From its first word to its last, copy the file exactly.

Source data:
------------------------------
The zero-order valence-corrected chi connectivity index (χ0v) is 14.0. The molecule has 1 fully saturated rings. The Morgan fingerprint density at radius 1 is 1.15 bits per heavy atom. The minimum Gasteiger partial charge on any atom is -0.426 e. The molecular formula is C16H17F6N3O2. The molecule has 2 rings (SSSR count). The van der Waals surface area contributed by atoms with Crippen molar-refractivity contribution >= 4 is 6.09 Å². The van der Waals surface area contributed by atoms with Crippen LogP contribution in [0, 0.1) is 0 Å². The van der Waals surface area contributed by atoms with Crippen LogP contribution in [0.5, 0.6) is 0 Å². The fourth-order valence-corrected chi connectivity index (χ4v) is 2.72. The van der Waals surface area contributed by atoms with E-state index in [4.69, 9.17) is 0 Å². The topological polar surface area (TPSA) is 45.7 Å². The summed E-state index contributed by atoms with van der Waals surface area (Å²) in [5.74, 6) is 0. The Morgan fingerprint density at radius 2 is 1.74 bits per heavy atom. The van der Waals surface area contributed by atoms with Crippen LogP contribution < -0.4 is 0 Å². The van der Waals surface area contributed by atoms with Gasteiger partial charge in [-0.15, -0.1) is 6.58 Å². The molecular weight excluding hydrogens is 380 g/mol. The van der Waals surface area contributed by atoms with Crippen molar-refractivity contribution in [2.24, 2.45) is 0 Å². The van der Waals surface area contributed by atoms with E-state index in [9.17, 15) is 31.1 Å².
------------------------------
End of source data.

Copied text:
The zero-order valence-corrected chi connectivity index (χ0v) is 14.0. The molecule has 1 fully saturated rings. The Morgan fingerprint density at radius 1 is 1.15 bits per heavy atom. The minimum Gasteiger partial charge on any atom is -0.426 e. The molecular formula is C16H17F6N3O2. The molecule has 2 rings (SSSR count). The van der Waals surface area contributed by atoms with Crippen molar-refractivity contribution >= 4 is 6.09 Å². The van der Waals surface area contributed by atoms with Crippen LogP contribution in [0, 0.1) is 0 Å². The van der Waals surface area contributed by atoms with Crippen LogP contribution in [0.5, 0.6) is 0 Å². The fourth-order valence-corrected chi connectivity index (χ4v) is 2.72. The van der Waals surface area contributed by atoms with E-state index in [4.69, 9.17) is 0 Å². The topological polar surface area (TPSA) is 45.7 Å². The summed E-state index contributed by atoms with van der Waals surface area (Å²) in [5.74, 6) is 0. The Morgan fingerprint density at radius 2 is 1.74 bits per heavy atom. The van der Waals surface area contributed by atoms with Crippen LogP contribution < -0.4 is 0 Å². The van der Waals surface area contributed by atoms with Gasteiger partial charge in [-0.15, -0.1) is 6.58 Å². The molecular weight excluding hydrogens is 380 g/mol. The van der Waals surface area contributed by atoms with Crippen molar-refractivity contribution in [2.24, 2.45) is 0 Å². The van der Waals surface area contributed by atoms with E-state index in [9.17, 15) is 31.1 Å².